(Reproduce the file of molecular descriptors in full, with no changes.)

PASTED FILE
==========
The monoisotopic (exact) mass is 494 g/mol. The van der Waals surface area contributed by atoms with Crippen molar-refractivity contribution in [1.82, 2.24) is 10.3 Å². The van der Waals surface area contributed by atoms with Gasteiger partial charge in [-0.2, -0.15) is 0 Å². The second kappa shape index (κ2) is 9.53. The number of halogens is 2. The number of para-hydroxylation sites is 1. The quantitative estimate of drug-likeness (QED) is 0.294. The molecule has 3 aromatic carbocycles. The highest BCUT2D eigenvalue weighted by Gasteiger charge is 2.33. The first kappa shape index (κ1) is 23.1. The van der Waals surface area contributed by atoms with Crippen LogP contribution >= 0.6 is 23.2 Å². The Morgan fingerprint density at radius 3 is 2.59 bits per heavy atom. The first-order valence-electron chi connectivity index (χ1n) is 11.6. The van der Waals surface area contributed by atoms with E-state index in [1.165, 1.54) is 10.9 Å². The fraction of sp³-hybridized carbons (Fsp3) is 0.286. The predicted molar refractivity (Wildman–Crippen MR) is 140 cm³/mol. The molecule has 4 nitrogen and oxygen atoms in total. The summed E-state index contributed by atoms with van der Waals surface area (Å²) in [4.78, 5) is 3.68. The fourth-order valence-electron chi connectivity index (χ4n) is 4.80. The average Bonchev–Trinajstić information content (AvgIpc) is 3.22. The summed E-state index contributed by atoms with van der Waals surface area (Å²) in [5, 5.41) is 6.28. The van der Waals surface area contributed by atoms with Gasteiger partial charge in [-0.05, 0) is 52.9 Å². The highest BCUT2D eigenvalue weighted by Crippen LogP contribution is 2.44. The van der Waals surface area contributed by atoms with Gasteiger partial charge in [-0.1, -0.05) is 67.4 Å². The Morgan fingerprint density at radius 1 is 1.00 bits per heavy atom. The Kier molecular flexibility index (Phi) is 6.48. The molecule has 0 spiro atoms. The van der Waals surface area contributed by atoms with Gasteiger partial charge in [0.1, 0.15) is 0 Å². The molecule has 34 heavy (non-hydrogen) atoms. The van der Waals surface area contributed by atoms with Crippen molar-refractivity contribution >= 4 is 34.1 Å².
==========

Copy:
The monoisotopic (exact) mass is 494 g/mol. The van der Waals surface area contributed by atoms with Crippen molar-refractivity contribution in [1.82, 2.24) is 10.3 Å². The van der Waals surface area contributed by atoms with Gasteiger partial charge in [-0.2, -0.15) is 0 Å². The second kappa shape index (κ2) is 9.53. The number of halogens is 2. The number of para-hydroxylation sites is 1. The quantitative estimate of drug-likeness (QED) is 0.294. The molecule has 3 aromatic carbocycles. The highest BCUT2D eigenvalue weighted by Gasteiger charge is 2.33. The first kappa shape index (κ1) is 23.1. The van der Waals surface area contributed by atoms with Crippen LogP contribution >= 0.6 is 23.2 Å². The Morgan fingerprint density at radius 3 is 2.59 bits per heavy atom. The first-order valence-electron chi connectivity index (χ1n) is 11.6. The van der Waals surface area contributed by atoms with E-state index in [1.165, 1.54) is 10.9 Å². The fraction of sp³-hybridized carbons (Fsp3) is 0.286. The predicted molar refractivity (Wildman–Crippen MR) is 140 cm³/mol. The molecule has 4 nitrogen and oxygen atoms in total. The summed E-state index contributed by atoms with van der Waals surface area (Å²) in [4.78, 5) is 3.68. The fourth-order valence-electron chi connectivity index (χ4n) is 4.80. The average Bonchev–Trinajstić information content (AvgIpc) is 3.22. The summed E-state index contributed by atoms with van der Waals surface area (Å²) in [5, 5.41) is 6.28. The van der Waals surface area contributed by atoms with Gasteiger partial charge in [-0.05, 0) is 52.9 Å². The highest BCUT2D eigenvalue weighted by Crippen LogP contribution is 2.44. The van der Waals surface area contributed by atoms with Gasteiger partial charge in [-0.1, -0.05) is 67.4 Å². The Morgan fingerprint density at radius 1 is 1.00 bits per heavy atom. The Kier molecular flexibility index (Phi) is 6.48. The molecule has 0 spiro atoms. The van der Waals surface area contributed by atoms with Gasteiger partial charge in [0.1, 0.15) is 0 Å². The molecule has 34 heavy (non-hydrogen) atoms. The van der Waals surface area contributed by atoms with Crippen molar-refractivity contribution >= 4 is 34.1 Å².